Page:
Mortality after Epilepsy Surgery


  • The commission wishes to acknowledge the support of UCB Pharma for logistical support in the organization of this workshop.

Address correspondence and reprint requests to Michael R. Sperling at Thomas Jefferson University Hospital, 900 Walnut St., Suite 200, Philadelphia, PA 19107, U.S.A. E-mail:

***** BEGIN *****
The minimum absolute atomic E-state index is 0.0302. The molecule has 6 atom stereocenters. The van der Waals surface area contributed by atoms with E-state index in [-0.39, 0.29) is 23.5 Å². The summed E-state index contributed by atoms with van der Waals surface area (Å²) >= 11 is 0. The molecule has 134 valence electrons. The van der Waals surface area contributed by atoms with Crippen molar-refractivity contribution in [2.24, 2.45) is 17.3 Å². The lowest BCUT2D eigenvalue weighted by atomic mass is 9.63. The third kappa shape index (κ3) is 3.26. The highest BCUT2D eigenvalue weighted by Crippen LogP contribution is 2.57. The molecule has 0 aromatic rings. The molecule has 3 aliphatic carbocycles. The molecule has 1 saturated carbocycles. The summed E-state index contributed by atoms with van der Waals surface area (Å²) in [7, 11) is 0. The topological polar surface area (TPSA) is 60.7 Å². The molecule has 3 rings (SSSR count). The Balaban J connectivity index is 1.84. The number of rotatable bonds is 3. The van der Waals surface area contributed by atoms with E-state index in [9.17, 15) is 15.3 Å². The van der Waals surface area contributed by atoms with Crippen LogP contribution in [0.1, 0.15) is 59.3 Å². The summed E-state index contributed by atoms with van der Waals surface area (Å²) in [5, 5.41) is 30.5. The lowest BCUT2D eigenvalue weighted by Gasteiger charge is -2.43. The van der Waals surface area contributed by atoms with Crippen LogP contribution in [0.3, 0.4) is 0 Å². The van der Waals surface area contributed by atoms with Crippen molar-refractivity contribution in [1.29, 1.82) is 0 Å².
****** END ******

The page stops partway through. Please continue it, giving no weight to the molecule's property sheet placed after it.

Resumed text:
Summary:  Mortality rates are higher in people with refractory epilepsy than in the general population. We assessed mortality rates in a prospectively followed cohort who had epilepsy surgery, to examine the factors related to mortality and to assess the relationship between seizure control and mortality. Five hundred eighty-three patients were evaluated. Mortality was strongly related to seizure control (p = 0.001), with 18 deaths observed in patients with recurrent seizures (mortality rate = 11.4 per 1,000 person-years) and 1 death in patients with no recurrent seizures (mortality rate = 0.85 deaths per 1,000 person-years). Patients with generalized epilepsy who had corpus callosotomy had a higher mortality rate than patients who had resective or transective surgery. The side of surgery and gender did not influence mortality rates. The standardized mortality ratio was 5.75 for patients with recurrent seizures and was significantly higher for females than males. These data show that the excess mortality associated with refractory epilepsy is eliminated after epilepsy surgery when seizures are abolished and suggest that epilepsy surgery reduces the risk of epilepsy-associated death.